To achieve this, I did not rely on interruption to synchronize, because it does not have a 1-cycle precision (read what I wrote previsously).
To achieve this, I wrote some code so that it takes exactly 71364 cycles. Which is the exact number of cycles a frame has (... from a cpu POV, since the VDP might have its own clock). Part of the difficulty there was also: writing a music-player which takes same amount of cycle at each frame call.

Por tvalenca

Paladin (747)

Imagen del tvalenca

01-09-2016, 20:38

RetroTechie wrote:
tvalenca wrote:

Do anyone know how much time I have before the VDP begins to plot the next scanline?

See TMS9918 VDP datasheet, chapter 3.6 "Oscillator and clock generation". Especially the table in chapter 3.6.2 has what you need.

According to that, pixel clock is 5.37 MHz, and 342 pixel clock cycles TOTAL for each line, with either 240 or 256 cycles in active display area. So a full screen line takes ~63.7 µS. Right blanking + horizontal sync + left blanking + color burst + left blanking = 58 cycles = ~10.8 µS. I suppose that would be a good time to switch border color. Or switch in the middle of active screen area? That way you'd have 1 screen line with one border color on left side & another border color on right side (and any jitter hidden behind active display?).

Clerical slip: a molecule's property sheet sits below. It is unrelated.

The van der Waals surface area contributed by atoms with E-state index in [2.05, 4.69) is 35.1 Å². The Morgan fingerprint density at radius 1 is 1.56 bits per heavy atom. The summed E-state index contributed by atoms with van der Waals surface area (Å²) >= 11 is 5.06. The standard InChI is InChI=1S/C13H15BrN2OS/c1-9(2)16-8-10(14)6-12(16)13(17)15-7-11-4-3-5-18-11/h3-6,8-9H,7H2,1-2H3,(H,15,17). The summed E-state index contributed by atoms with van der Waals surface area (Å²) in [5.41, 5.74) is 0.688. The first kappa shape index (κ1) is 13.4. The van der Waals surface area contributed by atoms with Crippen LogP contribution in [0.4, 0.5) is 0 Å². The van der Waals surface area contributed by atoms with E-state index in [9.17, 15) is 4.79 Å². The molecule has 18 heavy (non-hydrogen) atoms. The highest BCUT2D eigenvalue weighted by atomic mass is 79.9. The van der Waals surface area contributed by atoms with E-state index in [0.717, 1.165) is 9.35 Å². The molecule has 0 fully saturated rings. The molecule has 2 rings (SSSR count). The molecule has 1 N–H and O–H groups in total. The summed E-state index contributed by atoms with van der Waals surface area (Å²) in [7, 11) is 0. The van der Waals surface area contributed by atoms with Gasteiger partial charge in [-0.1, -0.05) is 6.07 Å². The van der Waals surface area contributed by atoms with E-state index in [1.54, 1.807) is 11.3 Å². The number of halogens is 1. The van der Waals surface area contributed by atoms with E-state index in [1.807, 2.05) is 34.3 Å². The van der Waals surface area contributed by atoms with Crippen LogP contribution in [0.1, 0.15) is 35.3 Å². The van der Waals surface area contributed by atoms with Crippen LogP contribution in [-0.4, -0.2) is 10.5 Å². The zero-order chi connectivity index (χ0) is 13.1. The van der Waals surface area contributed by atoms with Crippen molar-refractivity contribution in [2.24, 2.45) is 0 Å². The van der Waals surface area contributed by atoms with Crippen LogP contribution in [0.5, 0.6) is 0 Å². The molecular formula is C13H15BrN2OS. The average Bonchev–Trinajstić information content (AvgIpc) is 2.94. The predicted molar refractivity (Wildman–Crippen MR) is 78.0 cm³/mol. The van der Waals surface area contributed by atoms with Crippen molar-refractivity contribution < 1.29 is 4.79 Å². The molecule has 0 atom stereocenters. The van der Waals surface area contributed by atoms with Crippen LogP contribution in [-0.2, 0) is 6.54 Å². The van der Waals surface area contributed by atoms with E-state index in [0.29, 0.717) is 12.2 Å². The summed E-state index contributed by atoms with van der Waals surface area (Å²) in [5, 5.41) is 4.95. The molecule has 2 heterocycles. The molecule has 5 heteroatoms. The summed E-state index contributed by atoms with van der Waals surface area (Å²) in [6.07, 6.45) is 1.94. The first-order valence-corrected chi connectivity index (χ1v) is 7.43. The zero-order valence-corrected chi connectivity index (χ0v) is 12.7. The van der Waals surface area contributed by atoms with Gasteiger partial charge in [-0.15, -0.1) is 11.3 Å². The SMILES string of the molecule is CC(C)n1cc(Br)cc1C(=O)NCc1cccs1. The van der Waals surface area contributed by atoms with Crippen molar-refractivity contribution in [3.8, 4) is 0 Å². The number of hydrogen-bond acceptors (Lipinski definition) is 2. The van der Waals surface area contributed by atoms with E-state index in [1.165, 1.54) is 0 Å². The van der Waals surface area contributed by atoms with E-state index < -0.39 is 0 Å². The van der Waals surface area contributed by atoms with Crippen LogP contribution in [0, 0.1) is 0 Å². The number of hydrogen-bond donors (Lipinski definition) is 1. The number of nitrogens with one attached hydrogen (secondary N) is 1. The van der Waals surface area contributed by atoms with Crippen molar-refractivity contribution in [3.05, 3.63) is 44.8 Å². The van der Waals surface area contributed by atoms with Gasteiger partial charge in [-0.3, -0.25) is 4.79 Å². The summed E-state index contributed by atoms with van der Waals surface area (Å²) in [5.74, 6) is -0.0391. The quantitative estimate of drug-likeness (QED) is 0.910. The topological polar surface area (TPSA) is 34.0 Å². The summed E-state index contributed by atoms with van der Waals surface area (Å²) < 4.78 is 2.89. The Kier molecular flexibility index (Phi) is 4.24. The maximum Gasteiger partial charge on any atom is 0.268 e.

Yes, that happened. but since I was using SCREEN 0 for demonstration, there's only backdrop color and foreground color, and the jitter anoying your eyes in the middle of the screen. (see my video on the first page of the thread)

RetroTechie wrote:

Each 5.37 MHz pixel clock equals ~2/3 Z80 clock cycle, and for many MSX1's it will be exactly that (so for example 15 pixels = 10 Z80 cycles).